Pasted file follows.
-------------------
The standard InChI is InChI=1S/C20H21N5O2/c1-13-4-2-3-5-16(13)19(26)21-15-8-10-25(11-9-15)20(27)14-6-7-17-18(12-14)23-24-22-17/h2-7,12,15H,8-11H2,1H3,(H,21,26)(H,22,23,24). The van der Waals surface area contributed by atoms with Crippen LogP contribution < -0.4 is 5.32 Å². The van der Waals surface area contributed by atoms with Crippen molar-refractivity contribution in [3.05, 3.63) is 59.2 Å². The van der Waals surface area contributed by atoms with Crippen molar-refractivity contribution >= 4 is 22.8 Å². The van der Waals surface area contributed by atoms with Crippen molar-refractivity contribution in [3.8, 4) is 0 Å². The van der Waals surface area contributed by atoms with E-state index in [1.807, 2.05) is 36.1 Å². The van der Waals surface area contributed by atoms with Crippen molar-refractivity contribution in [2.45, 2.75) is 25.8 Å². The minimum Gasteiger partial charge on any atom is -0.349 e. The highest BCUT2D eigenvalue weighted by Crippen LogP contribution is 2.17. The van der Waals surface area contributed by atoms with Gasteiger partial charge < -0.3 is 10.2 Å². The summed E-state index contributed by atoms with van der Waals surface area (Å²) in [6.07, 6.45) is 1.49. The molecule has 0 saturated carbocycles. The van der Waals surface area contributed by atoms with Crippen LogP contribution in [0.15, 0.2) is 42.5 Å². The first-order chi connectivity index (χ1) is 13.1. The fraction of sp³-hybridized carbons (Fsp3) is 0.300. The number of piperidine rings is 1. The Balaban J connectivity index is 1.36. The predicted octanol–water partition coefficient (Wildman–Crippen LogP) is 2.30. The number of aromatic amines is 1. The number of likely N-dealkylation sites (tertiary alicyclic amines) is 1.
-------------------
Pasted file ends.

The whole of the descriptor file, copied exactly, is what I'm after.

The standard InChI is InChI=1S/C20H21N5O2/c1-13-4-2-3-5-16(13)19(26)21-15-8-10-25(11-9-15)20(27)14-6-7-17-18(12-14)23-24-22-17/h2-7,12,15H,8-11H2,1H3,(H,21,26)(H,22,23,24). The van der Waals surface area contributed by atoms with Crippen LogP contribution < -0.4 is 5.32 Å². The van der Waals surface area contributed by atoms with Crippen molar-refractivity contribution in [3.05, 3.63) is 59.2 Å². The van der Waals surface area contributed by atoms with Crippen molar-refractivity contribution >= 4 is 22.8 Å². The van der Waals surface area contributed by atoms with Crippen molar-refractivity contribution in [3.8, 4) is 0 Å². The van der Waals surface area contributed by atoms with E-state index in [1.807, 2.05) is 36.1 Å². The van der Waals surface area contributed by atoms with Crippen molar-refractivity contribution in [2.45, 2.75) is 25.8 Å². The minimum Gasteiger partial charge on any atom is -0.349 e. The highest BCUT2D eigenvalue weighted by Crippen LogP contribution is 2.17. The van der Waals surface area contributed by atoms with Gasteiger partial charge < -0.3 is 10.2 Å². The summed E-state index contributed by atoms with van der Waals surface area (Å²) in [6.07, 6.45) is 1.49. The molecule has 0 saturated carbocycles. The van der Waals surface area contributed by atoms with Crippen LogP contribution in [0.15, 0.2) is 42.5 Å². The first-order chi connectivity index (χ1) is 13.1. The fraction of sp³-hybridized carbons (Fsp3) is 0.300. The number of piperidine rings is 1. The Balaban J connectivity index is 1.36. The predicted octanol–water partition coefficient (Wildman–Crippen LogP) is 2.30. The number of aromatic amines is 1. The number of likely N-dealkylation sites (tertiary alicyclic amines) is 1.